That’s My Boy was certainly all of these things. Only, unlike anything else Sandler has touched in the past 10 years, it’s also really, really funny.

That’s My Boy is the story of Donny Berger (Sandler) who is a teenage boy who gets his teacher pregnant. She is sent to jail and their love child – Han Solo Berger (Samberg) – is raised by Donny until he moves out of the house and changes his identity. Donny Berger becomes a teenage star. Nearly 30 years later, Donny is broke and no longer famous. He finds out he needs to make a $43,000 payment for back taxes or else he’s going to jail. Donny tries to reunite with his son who has changed his name and is getting married.

As with any of the really good Sandler movies (yes, these exist), the plot is pretty pointless. We aren’t talking about highbrow comedy or an art house storyline. Had someone watched Sandler on SNL, Billy Madison, Happy Gilmore, and The Waterboy, suffered a massive head injury and been in a coma for 14 years only to come back awake in time for the release of That’s My Boy, it would completely fit in with the narrative of his career. In fact, many times when I was watching this movie, I kept thinking that That’s My Boy felt like it had the spirit of an R-rated Billy Madison.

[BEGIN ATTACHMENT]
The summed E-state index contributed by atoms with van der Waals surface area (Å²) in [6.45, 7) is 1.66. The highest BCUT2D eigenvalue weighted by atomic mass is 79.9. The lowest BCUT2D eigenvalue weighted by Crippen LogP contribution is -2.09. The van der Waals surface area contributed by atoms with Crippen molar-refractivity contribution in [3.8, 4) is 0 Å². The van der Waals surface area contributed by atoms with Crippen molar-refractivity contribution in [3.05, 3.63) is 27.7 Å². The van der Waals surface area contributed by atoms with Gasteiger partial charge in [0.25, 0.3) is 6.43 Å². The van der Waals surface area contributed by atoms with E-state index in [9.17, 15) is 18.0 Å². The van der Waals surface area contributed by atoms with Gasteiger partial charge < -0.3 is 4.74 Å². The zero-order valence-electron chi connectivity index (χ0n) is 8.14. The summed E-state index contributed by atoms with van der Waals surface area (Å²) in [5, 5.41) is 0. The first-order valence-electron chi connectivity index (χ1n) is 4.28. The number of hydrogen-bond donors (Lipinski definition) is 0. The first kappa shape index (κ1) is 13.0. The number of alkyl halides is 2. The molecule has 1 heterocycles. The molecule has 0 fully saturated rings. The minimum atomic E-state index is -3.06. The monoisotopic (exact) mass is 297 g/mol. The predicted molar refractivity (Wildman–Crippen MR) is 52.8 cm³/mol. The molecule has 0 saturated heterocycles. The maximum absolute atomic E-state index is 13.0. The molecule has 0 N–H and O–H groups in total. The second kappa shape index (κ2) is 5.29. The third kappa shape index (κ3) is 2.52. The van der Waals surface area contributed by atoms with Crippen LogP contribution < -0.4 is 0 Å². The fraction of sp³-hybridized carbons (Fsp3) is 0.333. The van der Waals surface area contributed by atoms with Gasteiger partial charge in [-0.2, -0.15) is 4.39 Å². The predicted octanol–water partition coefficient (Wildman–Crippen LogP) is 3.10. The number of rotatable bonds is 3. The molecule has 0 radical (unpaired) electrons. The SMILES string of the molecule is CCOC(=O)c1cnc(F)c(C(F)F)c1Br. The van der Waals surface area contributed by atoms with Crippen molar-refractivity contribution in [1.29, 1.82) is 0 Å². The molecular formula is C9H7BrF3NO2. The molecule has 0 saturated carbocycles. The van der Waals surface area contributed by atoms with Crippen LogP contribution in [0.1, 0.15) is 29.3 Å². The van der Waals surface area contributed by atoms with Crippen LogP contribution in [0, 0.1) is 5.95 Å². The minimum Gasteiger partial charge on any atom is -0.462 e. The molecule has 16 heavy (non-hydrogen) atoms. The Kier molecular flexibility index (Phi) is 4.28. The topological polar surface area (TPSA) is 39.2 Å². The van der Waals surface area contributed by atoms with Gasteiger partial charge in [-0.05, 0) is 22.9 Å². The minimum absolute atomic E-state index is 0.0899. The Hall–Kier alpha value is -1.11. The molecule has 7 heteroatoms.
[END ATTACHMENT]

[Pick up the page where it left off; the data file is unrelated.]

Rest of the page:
Surely, That’s My Boy will be unfairly be clumped in with the (many) steaming piles of poo Adam Sandler has lent his name to over the past 10 years. There are a few scenes (particularly those with Dan Patrick, Vanilla Ice, and especially Rex Ryan) that are brilliant. Chances are you’ve long since given up on Sandler movies, but if you’ve enjoyed some of the funnier “hard R” films of the past few years (Hot Tub Time Machine, any of the Apatow movies, etc), I suggest giving this a chance. At the very least, you’re out $1.50 from the Redbox.

7.0

out of 10

22

10 2012

The Two Escobars

In early 2009, Bill Simmons announced he was involved with a new thing called “30 for 30” at ESPN. It was going to be 30 documentaries made by talented filmmakers about 30 sports stories from the past 30 years (at the time, ESPN was celebrating their 30th anniversary as a network).